January/ February 2013 A Second Emancipation

One hundred years after Lincoln signed the Proclamation, Martin Luther King Jr. tried unsuccessfully to get President John F. Kennedy to issue a second one. That failure changed the course of history.

By Taylor Branch and Haley Sweetland Edwards

It bounced around the White House for a bit—but remember, this was December ’62. Kennedy had just weathered the global threat of the Cuban Missile Crisis, and his administration was preoccupied with efforts to free the Bay of Pigs prisoners still in Cuba. He just didn’t respond to the draft proclamation, and missed the January 1 deadline, too.

After that, the White House announced a plan to host a social event for Lincoln’s birthday. From Kennedy’s point of view, it was a good solution—he could avoid the risk of issuing an executive order in a way that emphasized how much the emancipation tradition belonged to Republicans, not Democrats. He used Lincoln’s birthday as the occasion to invite many black dignitaries into the White House, which had been mostly off-limits except in token ways. The White House endured a great deal of negative press for inviting Sammy Davis Jr., who had a white wife. The idea of a mixed-race couple in the White House was still very controversial in 1963—which in itself is a pretty good sign of how blighted and benighted people were about race.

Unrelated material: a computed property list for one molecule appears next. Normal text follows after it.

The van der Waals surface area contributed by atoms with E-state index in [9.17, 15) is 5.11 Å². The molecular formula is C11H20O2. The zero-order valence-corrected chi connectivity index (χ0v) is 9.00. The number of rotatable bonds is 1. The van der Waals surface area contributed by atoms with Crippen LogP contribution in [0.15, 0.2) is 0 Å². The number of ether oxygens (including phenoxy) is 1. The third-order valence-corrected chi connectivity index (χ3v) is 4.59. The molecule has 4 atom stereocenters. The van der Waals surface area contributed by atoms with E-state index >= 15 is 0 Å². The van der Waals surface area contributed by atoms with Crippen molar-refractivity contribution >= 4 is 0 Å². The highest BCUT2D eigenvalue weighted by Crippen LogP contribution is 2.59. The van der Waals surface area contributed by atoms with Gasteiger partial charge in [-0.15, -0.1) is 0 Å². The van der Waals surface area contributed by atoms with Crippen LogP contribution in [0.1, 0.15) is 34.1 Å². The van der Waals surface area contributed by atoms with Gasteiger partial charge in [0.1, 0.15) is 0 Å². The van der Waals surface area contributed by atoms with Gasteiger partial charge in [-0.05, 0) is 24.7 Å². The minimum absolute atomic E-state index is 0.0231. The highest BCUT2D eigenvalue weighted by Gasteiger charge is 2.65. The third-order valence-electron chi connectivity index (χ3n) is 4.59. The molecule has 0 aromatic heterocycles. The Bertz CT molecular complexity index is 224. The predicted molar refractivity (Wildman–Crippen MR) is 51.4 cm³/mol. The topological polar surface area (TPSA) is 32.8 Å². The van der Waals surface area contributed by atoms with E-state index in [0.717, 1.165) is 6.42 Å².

Did King go to the White House event for Lincoln’s birthday?

No. When Kennedy blew the New Year’s Day anniversary, King realized he could no longer count on Kennedy to take leadership on civil rights. Nor could he bear any longer to let young people—that is, college students, the Freedom Riders, the ones going to sit-ins and to jail—bear the whole burden of raising the issue of segregation. King was worried he was losing his window in history. He believed every movement was about political timing: you only get so much capital to spend, you only get so many chances. He thought the issue of desegregation was beginning to recede. He said southerners were rallying to the defense of segregation more strongly than supporters of the Brown [vs. Board of Education] decision were rallying to freedom. King felt they needed to change the climate of public opinion in their favor—and that meant taking a risk.

It was after Kennedy blew this second deadline that King realized he had nothing left to wait for. He had to “go for broke,” as he called it, and head down to Birmingham, Alabama, which was considered the toughest bastion of racism in the South. It’s hard for people to understand what a big leap that was for him, but one way of understanding it is that he didn’t tell his own father, or the board of his protest group, that he was going. He didn’t want them to try to stop him.

Would it be fair to say that Kennedy’s failure to embrace the second Emancipation Proclamation catalyzed a turning point in the civil rights movement?

King knew that Lincoln had issued the original Emancipation Proclamation in the middle of a war with lots of people dying. I think he realized that in order to get the president, or anyone, to act, what he had to do was go to Birmingham and essentially recreate those conditions—not a full-fledged civil war, but something that dramatized the moral imperative of the segregation issue in America.